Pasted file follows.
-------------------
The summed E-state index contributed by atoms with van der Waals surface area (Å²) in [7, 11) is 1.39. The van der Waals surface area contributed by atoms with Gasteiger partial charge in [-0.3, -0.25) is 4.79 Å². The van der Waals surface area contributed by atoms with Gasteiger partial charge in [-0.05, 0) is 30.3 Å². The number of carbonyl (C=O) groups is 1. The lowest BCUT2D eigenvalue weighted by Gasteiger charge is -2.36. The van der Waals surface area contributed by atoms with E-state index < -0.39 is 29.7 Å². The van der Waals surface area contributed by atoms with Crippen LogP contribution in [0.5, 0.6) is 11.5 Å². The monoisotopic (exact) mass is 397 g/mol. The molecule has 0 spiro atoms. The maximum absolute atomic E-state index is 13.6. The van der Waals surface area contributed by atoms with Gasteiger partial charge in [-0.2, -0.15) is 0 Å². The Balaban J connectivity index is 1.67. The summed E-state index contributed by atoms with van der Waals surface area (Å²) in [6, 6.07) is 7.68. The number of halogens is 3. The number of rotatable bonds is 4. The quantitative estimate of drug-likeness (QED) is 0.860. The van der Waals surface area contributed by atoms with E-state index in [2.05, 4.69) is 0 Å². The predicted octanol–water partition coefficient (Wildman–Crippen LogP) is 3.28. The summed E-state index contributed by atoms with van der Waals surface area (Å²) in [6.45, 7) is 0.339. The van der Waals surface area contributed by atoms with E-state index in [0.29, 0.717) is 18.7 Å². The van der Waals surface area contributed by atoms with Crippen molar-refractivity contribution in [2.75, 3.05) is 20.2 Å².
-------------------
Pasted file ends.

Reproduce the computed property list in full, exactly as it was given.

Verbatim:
The summed E-state index contributed by atoms with van der Waals surface area (Å²) in [7, 11) is 1.39. The van der Waals surface area contributed by atoms with Gasteiger partial charge in [-0.3, -0.25) is 4.79 Å². The van der Waals surface area contributed by atoms with Gasteiger partial charge in [-0.05, 0) is 30.3 Å². The number of carbonyl (C=O) groups is 1. The lowest BCUT2D eigenvalue weighted by Gasteiger charge is -2.36. The van der Waals surface area contributed by atoms with E-state index < -0.39 is 29.7 Å². The van der Waals surface area contributed by atoms with Crippen LogP contribution in [0.5, 0.6) is 11.5 Å². The monoisotopic (exact) mass is 397 g/mol. The molecule has 0 spiro atoms. The maximum absolute atomic E-state index is 13.6. The van der Waals surface area contributed by atoms with Gasteiger partial charge in [-0.2, -0.15) is 0 Å². The Balaban J connectivity index is 1.67. The summed E-state index contributed by atoms with van der Waals surface area (Å²) in [6, 6.07) is 7.68. The number of halogens is 3. The number of rotatable bonds is 4. The quantitative estimate of drug-likeness (QED) is 0.860. The van der Waals surface area contributed by atoms with E-state index in [2.05, 4.69) is 0 Å². The predicted octanol–water partition coefficient (Wildman–Crippen LogP) is 3.28. The summed E-state index contributed by atoms with van der Waals surface area (Å²) in [6.45, 7) is 0.339. The van der Waals surface area contributed by atoms with E-state index in [0.29, 0.717) is 18.7 Å². The van der Waals surface area contributed by atoms with Crippen molar-refractivity contribution in [2.75, 3.05) is 20.2 Å².